Students in a teacher education program can concentrate on a specific level of education, such as early childhood or secondary education. Some may choose to specialize in multiple levels for more employment opportunities. Continue reading below to see if a teaching career will suit you.
Degree programs in teacher education for specific levels can provide training to teach particular grade levels. Colleges and universities may prepare individuals to work in the levels of early childhood education, elementary education, secondary education and postsecondary education. Students can concentrate in more than one level and qualify to teach multiple levels.
According to the U.S. Bureau of Labor Statistics (BLS), the work of a teacher can be both rewarding and challenging (www.bls.gov). Those with a strong ability to communicate with students of various ages and manage their classrooms effectively may excel in this career. Educators need to motivate, inspire and instill confidence in their students, which sometimes must be done in poor working conditions. There may be instances of violent and disrespectful students, especially within inner cities and rural school districts. Private school teachers benefit from smaller class sizes and usually have the opportunity to work with students who are willing and eager to learn, whereas public school teachers may be forced to work with larger classes with few modern amenities at under-funded institutions.
The BLS suggests that employment prospects for teachers between 2008-2018 would be most favorable in such subjects as science and mathematics. Job opportunities would vary depending on location, grade level and subject of expertise. With the exception of special education and substitute teachers, teachers in elementary schools earned a mean annual wage of $54,330 in May 2010, per the BLS. During this time, middle school teachers were paid an average salary of $54,880, while high school teachers made a mean annual wage of $55,990 (www.bls.gov).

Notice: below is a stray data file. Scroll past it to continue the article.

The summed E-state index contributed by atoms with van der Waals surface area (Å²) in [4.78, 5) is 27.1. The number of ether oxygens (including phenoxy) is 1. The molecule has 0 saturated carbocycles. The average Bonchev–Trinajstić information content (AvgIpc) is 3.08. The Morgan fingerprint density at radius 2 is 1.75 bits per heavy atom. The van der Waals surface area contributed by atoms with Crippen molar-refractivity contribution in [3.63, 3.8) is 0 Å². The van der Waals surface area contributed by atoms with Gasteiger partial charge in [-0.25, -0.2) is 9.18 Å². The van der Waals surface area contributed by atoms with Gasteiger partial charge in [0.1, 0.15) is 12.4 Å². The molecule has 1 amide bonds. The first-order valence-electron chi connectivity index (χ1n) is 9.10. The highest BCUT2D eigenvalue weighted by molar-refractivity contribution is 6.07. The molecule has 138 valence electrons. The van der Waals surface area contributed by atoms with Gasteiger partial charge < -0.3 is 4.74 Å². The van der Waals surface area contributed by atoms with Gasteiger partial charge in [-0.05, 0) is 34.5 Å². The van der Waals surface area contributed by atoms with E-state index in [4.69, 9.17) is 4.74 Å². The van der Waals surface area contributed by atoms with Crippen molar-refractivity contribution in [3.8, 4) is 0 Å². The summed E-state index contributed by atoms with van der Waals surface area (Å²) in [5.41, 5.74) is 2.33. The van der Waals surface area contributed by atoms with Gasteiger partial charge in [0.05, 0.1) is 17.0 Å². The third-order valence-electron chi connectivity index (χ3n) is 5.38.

Most states require a minimum of a bachelor's degree in teaching, while others may require more advanced degrees. The BLS reports that many states have alternative licensing programs for individuals planning to become teachers without a degree in education. Aspiring teachers can consider teacher education programs accredited by the Teacher Education Accreditation Council and the National Council for Accreditation of Teacher Education. Professional development schools are also available, providing one year of hands-on, supervised experience teaching to graduates with a bachelor's degree.
Various degree programs exist for individuals interested in pursuing teaching at a specific level. A Bachelor of Science in Early Childhood Education prepares graduates to teach preschool, kindergarten and grades 1-3. A Bachelor of Science in Elementary Education covers education from kindergarten through eighth grade. Due to the fact that many secondary school teachers major in their subject of expertise, such as English or history, a minor in secondary school teaching within a bachelor's degree program in education can help students meet the prerequisites for licensure.
For those seeking more advanced degrees, a Master of Education degree program allows students to focus on specific areas of education or in specific levels. A Doctor of Education degree program concentrates more on the field of research, but it will qualify graduates to work in a postsecondary institution.
Unlike private school educators, all teachers in the public school system must be licensed to teach in the U.S, reports the BLS. The State Board of Education administers teacher licensure in most cases, and requirements vary from state-to-state. The National Board for Professional Teaching Standards grants voluntary advanced teaching credentials in different areas, which cover various subjects and grade levels and last for ten years (www.nbpts.org). These credentials may help job prospects, but they don't replace a state license.